Purification and properties of the recombinant TtAG
The ttag gene was successfully expressed in E. coli BL21 (DE3), and the protein was purified to homogeneity by a two-step process, including heat treatment and His-Tag affinity chromatography. The final product showed an approximate 9.5-fold increase in purity with a recovery of 86.5 % activity relative to that of the crude enzyme (Table 1). The specific activity of the purified enzyme was 288.96 U/mg with pNPG as a substrate. Interestingly, the total TtAG activity did not decrease; rather, it increased by 11.9 % after heating at 70 °C for 30 min, when approximately 72 % of the E. coli total proteins were denatured.
The purified recombinant TtAG was homogeneous with an approximate molecular mass of 60 kDa in SDS-PAGE (Additional file 1: Figure S2), which is consistent with the theoretical mass, based on the amino acid sequence. However, gel filtration chromatography showed that the molecular mass of the native TtAG was beyond the detection range of 150 kDa, indicating that native TtAG is an oligomer (Fig. 1a and b). To accurately determine the molecular mass of native TtAG, we performed dynamic light scattering (DLS) analysis, which detected a peak with a hydrodynamic radius of 5.5 nm (Fig. 1c), corresponding to a molecular mass of 184 kDa, suggesting that native TtAG exists in solution as a trimer, whereas the α-glucosidase AglHHB27 from T. thermophilus HB27 is a dimer .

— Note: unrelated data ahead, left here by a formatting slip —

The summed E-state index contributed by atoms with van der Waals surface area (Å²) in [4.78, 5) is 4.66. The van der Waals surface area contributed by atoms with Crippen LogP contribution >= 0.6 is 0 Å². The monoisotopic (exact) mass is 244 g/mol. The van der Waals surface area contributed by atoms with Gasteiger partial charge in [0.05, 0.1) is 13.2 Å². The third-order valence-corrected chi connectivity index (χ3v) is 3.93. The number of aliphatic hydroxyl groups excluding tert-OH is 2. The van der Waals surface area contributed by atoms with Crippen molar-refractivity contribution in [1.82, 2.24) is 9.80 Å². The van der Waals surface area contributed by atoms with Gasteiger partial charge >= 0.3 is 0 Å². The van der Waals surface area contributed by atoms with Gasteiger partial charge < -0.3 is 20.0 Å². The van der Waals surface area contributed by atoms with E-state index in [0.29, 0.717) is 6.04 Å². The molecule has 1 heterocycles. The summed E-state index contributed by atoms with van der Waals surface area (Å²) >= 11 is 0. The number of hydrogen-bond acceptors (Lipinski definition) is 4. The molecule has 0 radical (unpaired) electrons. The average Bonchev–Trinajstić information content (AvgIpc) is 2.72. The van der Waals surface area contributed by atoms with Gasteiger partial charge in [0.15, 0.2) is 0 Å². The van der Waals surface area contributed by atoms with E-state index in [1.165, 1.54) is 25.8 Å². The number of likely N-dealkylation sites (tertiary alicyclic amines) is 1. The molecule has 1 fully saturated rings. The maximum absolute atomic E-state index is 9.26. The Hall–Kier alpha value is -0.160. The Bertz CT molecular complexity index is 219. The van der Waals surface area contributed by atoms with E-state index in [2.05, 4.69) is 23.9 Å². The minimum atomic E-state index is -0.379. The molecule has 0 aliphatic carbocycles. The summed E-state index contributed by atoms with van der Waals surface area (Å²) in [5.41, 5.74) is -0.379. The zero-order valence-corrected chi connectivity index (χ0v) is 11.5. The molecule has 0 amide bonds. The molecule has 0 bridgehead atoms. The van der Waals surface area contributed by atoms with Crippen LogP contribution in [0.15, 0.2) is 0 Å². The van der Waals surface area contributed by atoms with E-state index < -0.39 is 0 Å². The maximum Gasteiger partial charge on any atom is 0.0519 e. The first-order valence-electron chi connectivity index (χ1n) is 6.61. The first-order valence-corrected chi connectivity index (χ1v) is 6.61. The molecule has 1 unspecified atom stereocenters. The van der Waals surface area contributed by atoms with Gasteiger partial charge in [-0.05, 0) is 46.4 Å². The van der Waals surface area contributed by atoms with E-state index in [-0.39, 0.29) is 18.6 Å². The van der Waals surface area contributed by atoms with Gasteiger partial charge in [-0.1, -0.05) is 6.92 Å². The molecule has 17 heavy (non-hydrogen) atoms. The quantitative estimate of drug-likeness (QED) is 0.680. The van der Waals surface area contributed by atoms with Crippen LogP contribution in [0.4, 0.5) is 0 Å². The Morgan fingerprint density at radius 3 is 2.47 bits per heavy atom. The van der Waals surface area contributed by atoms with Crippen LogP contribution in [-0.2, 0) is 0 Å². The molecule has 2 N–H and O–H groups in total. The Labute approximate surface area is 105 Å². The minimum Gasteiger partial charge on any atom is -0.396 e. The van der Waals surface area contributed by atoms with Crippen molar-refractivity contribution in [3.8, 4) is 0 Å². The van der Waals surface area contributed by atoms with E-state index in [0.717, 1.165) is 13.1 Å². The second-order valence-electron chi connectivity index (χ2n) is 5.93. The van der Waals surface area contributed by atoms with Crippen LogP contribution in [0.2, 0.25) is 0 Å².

A previous study on the catalytic mechanism of α-glucosidase from Geobacillus sp. strain HTA-462 (GSJ), which shows the highest sequence similarity with TtAG in Protein Data Bank (PDB) data base and also belongs to GH family 13, identified conserved amino acids D199, E256, and D326 as the catalytic residues and H103 and H325 as the substrate binding sites . Sequence alignment demonstrated that D197, E264, D326, H100, and H325 of TtAG were highly corresponded and conserved to these sites of GSJ, respectively. Three TtAG mutants, carrying D197N, D326N and E264Q substitutions, were obtained by site-directed mutagenesis to experimentally confirm the catalytic residues, and all the three mutants were inactive. The CD spectra were also checked and the gross conformation of the three mutants did not change (data not shown). So D197, D326, and E264 were considered as TtAG catalytic sites and H100 and H325 as its substrate-binding sites.
Physical properties of the recombinant TtAG